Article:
Friday, October 17, 2014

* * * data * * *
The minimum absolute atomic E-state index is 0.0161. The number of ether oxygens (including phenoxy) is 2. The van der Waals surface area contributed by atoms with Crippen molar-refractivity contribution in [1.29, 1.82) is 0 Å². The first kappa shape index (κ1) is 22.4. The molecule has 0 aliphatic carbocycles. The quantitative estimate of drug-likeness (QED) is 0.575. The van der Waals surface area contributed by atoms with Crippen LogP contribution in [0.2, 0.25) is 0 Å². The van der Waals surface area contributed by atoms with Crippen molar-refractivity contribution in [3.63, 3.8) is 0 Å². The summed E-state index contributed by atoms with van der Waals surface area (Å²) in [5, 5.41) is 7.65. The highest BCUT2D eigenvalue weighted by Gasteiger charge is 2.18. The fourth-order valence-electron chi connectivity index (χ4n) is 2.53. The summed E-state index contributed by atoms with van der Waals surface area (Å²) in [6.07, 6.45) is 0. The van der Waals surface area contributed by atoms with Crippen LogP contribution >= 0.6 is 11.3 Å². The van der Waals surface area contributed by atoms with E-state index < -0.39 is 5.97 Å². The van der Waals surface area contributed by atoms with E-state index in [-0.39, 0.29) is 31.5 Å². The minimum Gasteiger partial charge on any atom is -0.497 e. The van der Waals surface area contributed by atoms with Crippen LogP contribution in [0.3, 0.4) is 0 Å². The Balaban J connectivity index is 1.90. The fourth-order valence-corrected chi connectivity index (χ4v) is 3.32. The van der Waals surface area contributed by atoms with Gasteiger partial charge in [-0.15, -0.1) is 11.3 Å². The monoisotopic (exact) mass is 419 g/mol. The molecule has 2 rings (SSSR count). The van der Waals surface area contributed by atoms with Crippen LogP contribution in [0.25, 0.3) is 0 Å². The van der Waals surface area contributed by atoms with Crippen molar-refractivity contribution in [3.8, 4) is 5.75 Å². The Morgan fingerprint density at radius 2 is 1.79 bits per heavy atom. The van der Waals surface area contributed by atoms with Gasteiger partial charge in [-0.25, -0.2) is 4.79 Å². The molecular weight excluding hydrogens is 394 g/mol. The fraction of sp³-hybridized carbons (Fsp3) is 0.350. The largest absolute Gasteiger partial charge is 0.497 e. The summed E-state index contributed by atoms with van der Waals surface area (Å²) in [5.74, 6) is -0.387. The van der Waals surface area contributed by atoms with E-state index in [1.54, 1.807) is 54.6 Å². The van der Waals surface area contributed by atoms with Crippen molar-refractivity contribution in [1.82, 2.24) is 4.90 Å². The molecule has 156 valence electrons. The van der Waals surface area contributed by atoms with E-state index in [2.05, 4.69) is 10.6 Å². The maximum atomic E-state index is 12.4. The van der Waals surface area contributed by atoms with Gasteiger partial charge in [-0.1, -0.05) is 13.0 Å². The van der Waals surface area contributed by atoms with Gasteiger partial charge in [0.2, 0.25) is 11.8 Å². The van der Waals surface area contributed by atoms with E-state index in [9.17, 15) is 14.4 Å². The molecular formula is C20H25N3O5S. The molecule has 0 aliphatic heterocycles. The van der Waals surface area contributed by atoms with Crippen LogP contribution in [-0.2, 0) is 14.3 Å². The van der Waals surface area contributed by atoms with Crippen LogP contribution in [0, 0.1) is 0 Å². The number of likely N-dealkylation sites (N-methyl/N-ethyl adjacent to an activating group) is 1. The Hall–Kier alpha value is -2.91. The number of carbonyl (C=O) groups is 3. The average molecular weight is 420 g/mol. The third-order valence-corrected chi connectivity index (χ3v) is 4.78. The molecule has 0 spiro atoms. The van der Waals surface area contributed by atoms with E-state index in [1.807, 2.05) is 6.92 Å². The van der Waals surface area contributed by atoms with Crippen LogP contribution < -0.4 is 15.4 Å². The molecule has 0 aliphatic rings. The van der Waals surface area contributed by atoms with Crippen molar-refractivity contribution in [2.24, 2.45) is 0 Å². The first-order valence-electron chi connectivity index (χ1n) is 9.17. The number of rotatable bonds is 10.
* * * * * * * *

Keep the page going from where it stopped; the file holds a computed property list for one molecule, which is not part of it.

Cosplayers tend to dress up in costume and act as that character. Costumers tend to dress up in costume but still act normally. While I might throw out some quotes from movies, I remain mostly a costumer. That said, I need to speak out about costume contests at conventions. I’ve been in a few, my children have been in a few, we’ve both won some contests, and been in contests without winning. Granted, we’ve only been at the small-to-middle-sized conventions so they may have vast differences at the big conventions. Prizes The prizes for the contests have been mostly improving over the years. The top prize can usually be a membership to next year’s convention but most of the time it is merchandise. Sometimes, if the convention truly values the costume contest, the prizes make sense – like gift certificates to a local fabric place or the convention dealer’s room, or even theme-related prizes but they are usually random items donated by the dealers in the dealer’s room. Sometimes they will also give certificates, ribbons, or medals. I know the kids like the ribbons and medals. For me, we’re really not in the contests for the prizes. (Especially with most prizes being what they are). The recognition is more what we are after. Often they will have some categories in mind – workmanship, junior, group, but a lot of times we have found that they decide on winners and then pick a category to assign them. This helps to cover if there are no costumes in a category and allows them to recognize extra costumes that might miss out by being the second or third in a category. This allowed our friend Sean to win as Best Female Hormonal Response. Time While some costumes can be pulled together in short time, a lot of costumers will spend a lot of time working on their costumes. This is not to say that we haven’t been working on the final touches of a costume the night before or even final modifications just before the contest. Any extra time allows for extra touches or tweaking up until the last minute. The bad part about some judging is the amount of time it eats up of the convention. A lot of contests will want you to show up for a walkthrough to show you the contest space and where they will often do some prejudging. Even with this, you have to be there before the contest itself, the entire length of the contest, and then wait around while the judges take their time to decide on the winners. At one convention we were at, that ate up over four hours in a row on a Saturday for the kids’ part of the costume contest. Judges Often the judges will include the guest, who may or may not know anything about costumes. Sometimes you will also have at least one judge who does know about costuming and will look for details like stitching, materials, and techniques. Hopefully this knowledgeable judge will be at the prejudging and can check for all this at that time. The other judges will often be committee members who have been rounded up to judge without haven been given much instruction. At the smaller conventions the judging may even be done by crowd response – which can allow a store-bought costume of a popular character to beat a fabulous costume of an obscure character. Sometime the MC will be the judge although it often works quicker if they aren’t. Prejudging During the walkthrough the judges will sometimes take the time to inspect the costumes up close and ask questions. This allows them to take their time and helps to speed up the actual contest. This should allow them to have those portions already scored and only require them to note presentation and crowd response during the actual contest and then add them to the totals, but it still seems to take an hour for the judging to finish. MCs A good MC can help explain a costume or help to bridge those who don’t have a good write-up or music. A bad MC can distract from a good presentation. We’ve seen an MC treat the costume contest as her own personal stand up routine. They can definitely lead an audience if the judging is by audience response. So, of the three conventions we go to, while some of us will costume (to varying degrees) at all of them, my daughter only really enters the costume contest at Keycon now. Although, if we get a great costume idea done, we might try again at Valleycon.